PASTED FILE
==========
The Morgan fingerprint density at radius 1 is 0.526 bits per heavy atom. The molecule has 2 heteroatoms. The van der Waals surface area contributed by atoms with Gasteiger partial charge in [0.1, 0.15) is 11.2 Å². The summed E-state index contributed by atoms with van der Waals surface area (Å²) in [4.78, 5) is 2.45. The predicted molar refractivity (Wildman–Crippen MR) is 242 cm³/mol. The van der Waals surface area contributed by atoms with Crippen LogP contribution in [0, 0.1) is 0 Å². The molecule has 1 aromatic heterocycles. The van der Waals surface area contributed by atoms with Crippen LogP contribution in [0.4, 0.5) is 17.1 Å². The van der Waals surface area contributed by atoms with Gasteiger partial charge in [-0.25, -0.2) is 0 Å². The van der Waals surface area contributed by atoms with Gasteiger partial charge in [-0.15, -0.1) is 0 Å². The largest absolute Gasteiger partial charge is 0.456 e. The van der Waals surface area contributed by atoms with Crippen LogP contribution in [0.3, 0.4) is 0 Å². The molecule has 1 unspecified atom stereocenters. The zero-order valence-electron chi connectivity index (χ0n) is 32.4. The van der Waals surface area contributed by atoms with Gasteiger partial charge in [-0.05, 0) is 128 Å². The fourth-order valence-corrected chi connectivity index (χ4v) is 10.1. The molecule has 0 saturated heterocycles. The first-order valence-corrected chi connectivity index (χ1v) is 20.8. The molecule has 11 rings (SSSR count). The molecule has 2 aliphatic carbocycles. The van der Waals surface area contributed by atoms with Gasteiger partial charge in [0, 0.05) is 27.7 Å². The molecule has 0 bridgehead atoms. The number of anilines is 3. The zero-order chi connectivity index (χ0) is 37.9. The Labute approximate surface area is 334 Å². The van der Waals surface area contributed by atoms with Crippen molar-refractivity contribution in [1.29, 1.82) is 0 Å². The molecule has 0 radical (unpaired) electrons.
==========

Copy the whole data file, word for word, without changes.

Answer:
The Morgan fingerprint density at radius 1 is 0.526 bits per heavy atom. The molecule has 2 heteroatoms. The van der Waals surface area contributed by atoms with Gasteiger partial charge in [0.1, 0.15) is 11.2 Å². The summed E-state index contributed by atoms with van der Waals surface area (Å²) in [4.78, 5) is 2.45. The predicted molar refractivity (Wildman–Crippen MR) is 242 cm³/mol. The van der Waals surface area contributed by atoms with Crippen LogP contribution in [0, 0.1) is 0 Å². The molecule has 1 aromatic heterocycles. The van der Waals surface area contributed by atoms with Crippen LogP contribution in [0.4, 0.5) is 17.1 Å². The van der Waals surface area contributed by atoms with Gasteiger partial charge in [-0.25, -0.2) is 0 Å². The van der Waals surface area contributed by atoms with Gasteiger partial charge in [-0.15, -0.1) is 0 Å². The largest absolute Gasteiger partial charge is 0.456 e. The van der Waals surface area contributed by atoms with Crippen LogP contribution in [0.3, 0.4) is 0 Å². The molecule has 1 unspecified atom stereocenters. The zero-order valence-electron chi connectivity index (χ0n) is 32.4. The van der Waals surface area contributed by atoms with Gasteiger partial charge in [-0.05, 0) is 128 Å². The fourth-order valence-corrected chi connectivity index (χ4v) is 10.1. The molecule has 0 saturated heterocycles. The first-order valence-corrected chi connectivity index (χ1v) is 20.8. The molecule has 11 rings (SSSR count). The molecule has 2 aliphatic carbocycles. The van der Waals surface area contributed by atoms with Gasteiger partial charge in [0, 0.05) is 27.7 Å². The molecule has 0 bridgehead atoms. The number of anilines is 3. The zero-order chi connectivity index (χ0) is 37.9. The Labute approximate surface area is 334 Å². The van der Waals surface area contributed by atoms with Crippen molar-refractivity contribution in [1.29, 1.82) is 0 Å². The molecule has 0 radical (unpaired) electrons.